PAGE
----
At the risk of sounding like a newb, is there an easy way to scan through my comments in a given timespan? Starting at the most-recent and working backwards is horribly inefficient.
I don't know if there are many in Teh Circle that still monitor JEs here, but on the off-chance there was and any of you are interested, I thought I would post a list of places I'm more inclined to be found:
My Blog - http://notyourinter.net/blog/
Google+ - https://plus.google.com/ (Look for smithadmin)
Diaspora - https://joindiaspora.com/u/smithadmin
Facebook - https://www.facebook.com/smithadmin
My blog is there, but I only post on it when I have time to kill, which hasn't happened a lot lately. G+ is probably your best bet if you need or care to reach me with any level of expediency.
I have to admit that I don't really bother with Slashdot much anymore. If I'm on Facebook, I read the front page stories from there and if I have anything to say about it, I comment on it there. What Slashdot was thinking when they decided to make that move is beyond me, but I don't see how it was anything remotely close to "beneficial".
I haven't had a lot of time to read Teh Circle. Sorry guys.
I have had time to fiddle around with Google Plus.
VP Joe Biden, known for sticking his foot in his mouth, must know a thing or two about how the knee tastes.
Speaking at a fundraiser in Philadelphia, Biden likened Republicans in Congress to people who excused rapists by blaming their victims.
I guess this makes the Democrats in Congress (and the current presidential administration) the rapists.
I know a lot of people had things to say about how stupid Dubya sounded much of the time, but even Dubyah's critics have to admit that he didn't make it this easy.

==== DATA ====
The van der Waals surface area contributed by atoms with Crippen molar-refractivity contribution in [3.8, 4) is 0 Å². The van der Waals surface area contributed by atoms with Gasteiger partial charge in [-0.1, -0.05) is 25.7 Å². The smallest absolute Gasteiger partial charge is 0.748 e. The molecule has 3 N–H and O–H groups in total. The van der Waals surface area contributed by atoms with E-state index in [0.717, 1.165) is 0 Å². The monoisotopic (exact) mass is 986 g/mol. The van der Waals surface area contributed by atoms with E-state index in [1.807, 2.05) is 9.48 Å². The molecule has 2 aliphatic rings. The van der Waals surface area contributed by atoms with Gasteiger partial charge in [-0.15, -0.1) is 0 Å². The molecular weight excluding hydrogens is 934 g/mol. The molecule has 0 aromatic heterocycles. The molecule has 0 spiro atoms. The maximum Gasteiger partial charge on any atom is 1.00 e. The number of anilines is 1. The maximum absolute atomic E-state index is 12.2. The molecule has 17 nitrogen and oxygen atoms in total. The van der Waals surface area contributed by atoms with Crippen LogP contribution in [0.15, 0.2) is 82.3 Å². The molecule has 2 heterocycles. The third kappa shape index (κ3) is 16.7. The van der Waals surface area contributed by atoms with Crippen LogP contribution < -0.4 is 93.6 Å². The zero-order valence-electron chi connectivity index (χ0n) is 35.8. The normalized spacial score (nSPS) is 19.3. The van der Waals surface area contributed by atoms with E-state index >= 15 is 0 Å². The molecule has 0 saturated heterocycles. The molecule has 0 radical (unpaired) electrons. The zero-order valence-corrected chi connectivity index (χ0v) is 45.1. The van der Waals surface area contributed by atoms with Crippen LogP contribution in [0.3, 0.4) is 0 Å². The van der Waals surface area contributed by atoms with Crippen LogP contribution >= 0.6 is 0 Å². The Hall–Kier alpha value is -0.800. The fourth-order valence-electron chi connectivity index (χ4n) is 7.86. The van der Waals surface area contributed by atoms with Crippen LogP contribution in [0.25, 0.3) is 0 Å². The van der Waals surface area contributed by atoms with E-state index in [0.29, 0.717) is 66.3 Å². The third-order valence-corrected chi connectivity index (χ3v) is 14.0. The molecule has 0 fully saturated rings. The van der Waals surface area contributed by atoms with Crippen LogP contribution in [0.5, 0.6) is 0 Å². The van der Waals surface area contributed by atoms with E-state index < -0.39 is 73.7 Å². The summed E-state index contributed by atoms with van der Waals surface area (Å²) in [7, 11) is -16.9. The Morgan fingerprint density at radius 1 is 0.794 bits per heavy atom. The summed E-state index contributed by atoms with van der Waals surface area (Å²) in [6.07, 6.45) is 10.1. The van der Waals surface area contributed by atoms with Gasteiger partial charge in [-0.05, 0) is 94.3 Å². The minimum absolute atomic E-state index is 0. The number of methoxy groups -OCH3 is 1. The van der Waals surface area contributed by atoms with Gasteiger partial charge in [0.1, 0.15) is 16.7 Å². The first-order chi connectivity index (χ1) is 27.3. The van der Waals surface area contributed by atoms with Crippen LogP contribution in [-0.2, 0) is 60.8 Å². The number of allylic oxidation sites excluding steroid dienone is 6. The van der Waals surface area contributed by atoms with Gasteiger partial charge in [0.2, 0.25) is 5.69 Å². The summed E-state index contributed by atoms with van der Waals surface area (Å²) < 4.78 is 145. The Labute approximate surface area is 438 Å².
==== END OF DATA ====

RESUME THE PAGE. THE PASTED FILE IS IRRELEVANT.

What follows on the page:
"A group of sociologists did a poll in Arizona about the new immigration law. Sixty percent said they were in favor, and 40 percent said, 'No hablo English.'"
An article at WND explains that "[t]hat joke in class has Robert Engler, a 12-year sociology professor at Roosevelt University, fighting for his career.
It elicited two written complaints in the spring of 2010 as ethnically offensive, and what followed was a protracted argument that eventually included the termination of his employment from the fall semester."
I think the bigger joke is the administration of Roosevelt University for taking complaints of being offended by this gag seriously. Statistically, English is still the predominant language in this country. If someone doesn't like it, they are welcome to leave.
- I have IPv6 at home now. It's mostly limited to one system and it's encapsulated over IPv4, but it's there and it works.
- I'm playing with Blogs again, though I'm not sure where it's going to go. As you may have noticed, I don't seem to have a lot to say lately. (It doesn't help that for much of last year and this, as far as I know or care, the "Comments disabled" bit seems to be b0rken. I set it to disabled, and people were still able to post.)